I want these plant-based brands to succeed. After all, curbing how much meat some of us eat would help countries in the global north reduce food-related emissions, and one way to do that is to replace some beef burgers with plant-based alternatives. The problem is, less-than-perfectly prepared vegan patties could turn off first-time customers, making it tougher for this food system solution to succeed.

Oberg puts it more bluntly: “I dislike that people may get the wrong impression that these burgers suck.” Fast food chains have a massive reach, and a huge capacity to reduce climate and animal welfare impacts from meat. And those of us who cook Impossible and Beyond meat at home know just how deliciously meaty these burgers can be, when done right. So what are fast food restaurants getting wrong? And why won’t they talk about it? Sentient reached out to Beyond Meat, Impossible Foods, Carl’s Junior and A&W Canada, but none of these companies offered comment.

The Science Behind The Plant-Based Patty Turned Mush

At least one plant-based foods expert has an idea. Efforts to make plants taste and feel like animal meat are not quite perfected yet, Alejandro G. Marangoni, PhD, professor and researcher of food science at the University of Guelph tells Sentient, the persistent, tricky challenges for these companies become glaringly obvious in fast food settings. For example,  both Beyond and Impossible rely on an ingredient to bind everything together called methylcellulose, which Marangoni says can be finicky at the kinds of varying temperatures common in fast food service.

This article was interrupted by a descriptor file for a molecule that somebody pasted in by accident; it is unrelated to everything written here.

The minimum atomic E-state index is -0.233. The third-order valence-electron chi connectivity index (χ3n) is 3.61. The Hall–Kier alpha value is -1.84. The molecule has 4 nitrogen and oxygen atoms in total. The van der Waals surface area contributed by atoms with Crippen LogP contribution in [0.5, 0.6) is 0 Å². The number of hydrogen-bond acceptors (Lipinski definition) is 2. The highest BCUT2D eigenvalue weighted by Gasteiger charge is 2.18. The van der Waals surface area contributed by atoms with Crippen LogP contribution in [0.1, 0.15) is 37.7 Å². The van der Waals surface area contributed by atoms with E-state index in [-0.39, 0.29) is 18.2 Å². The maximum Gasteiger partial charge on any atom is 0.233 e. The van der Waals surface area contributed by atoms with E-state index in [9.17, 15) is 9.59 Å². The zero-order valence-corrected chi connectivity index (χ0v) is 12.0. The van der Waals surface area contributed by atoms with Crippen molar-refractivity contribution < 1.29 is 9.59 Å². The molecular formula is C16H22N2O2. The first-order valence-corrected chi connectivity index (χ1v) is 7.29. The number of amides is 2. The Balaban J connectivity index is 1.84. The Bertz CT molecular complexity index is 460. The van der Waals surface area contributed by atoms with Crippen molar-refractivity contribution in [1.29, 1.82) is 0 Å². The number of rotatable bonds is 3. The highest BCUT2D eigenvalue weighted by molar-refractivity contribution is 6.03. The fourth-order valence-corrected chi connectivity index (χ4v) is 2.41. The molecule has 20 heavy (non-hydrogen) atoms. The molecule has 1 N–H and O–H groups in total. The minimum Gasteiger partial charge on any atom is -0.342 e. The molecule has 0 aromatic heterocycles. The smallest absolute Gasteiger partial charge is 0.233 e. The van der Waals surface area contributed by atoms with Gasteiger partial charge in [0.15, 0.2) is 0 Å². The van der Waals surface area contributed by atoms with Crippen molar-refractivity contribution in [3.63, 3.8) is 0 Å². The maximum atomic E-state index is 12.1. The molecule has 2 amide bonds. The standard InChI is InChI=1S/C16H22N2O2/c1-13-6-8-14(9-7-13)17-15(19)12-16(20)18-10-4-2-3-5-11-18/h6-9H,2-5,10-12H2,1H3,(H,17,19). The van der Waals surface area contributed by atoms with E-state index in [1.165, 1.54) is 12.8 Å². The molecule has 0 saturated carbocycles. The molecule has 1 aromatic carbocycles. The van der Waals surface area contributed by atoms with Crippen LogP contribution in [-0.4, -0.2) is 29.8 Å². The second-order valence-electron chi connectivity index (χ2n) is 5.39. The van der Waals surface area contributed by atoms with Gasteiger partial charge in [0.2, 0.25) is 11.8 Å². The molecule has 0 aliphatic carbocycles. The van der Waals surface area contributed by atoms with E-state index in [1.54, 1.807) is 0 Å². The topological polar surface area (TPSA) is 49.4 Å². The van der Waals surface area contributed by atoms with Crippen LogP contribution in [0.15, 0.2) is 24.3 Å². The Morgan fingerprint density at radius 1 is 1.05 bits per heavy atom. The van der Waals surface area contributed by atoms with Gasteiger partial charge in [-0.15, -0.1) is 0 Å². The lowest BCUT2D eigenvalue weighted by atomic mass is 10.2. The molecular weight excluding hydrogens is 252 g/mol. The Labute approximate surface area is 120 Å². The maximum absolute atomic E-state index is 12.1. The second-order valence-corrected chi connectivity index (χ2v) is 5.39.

But before we get into that, let’s first set the record straight about methylcellulose, which has been the focus of some meat industry marketing misinformation campaigns to scare consumers by calling it “synthetic” “unhealthy” “processed chemicals.” The ingredient is perfectly safe for most consumers in moderation, and is both FDA approved and non-toxic. As Sentient previously reported, methylcellulose is a compound derived from plant fibers used to bind or thicken all kinds of foods, such as breads, cakes, ice creams and chocolate. It’s not scary — even though the meat industry would like consumers to think it is. After all, no one seems to be campaigning against the use of methylcellulose in many gluten-free products.

Marangoni explains that plant proteins are not naturally “sticky” the way muscly meats are, and thus require a binder to keep them together. As a result, companies turn to the synthesized plant fiber methylcellulose or sometimes wheat gluten (though that’s somewhat less popular as many consumers continue to avoid it). Methylcellulose, he says, gives the burger “some structure and some chew,” but the problem is it’s also “reversible,” meaning that the structure can change with fluctuating temperatures. In other words, a nice firm patty can turn to mush.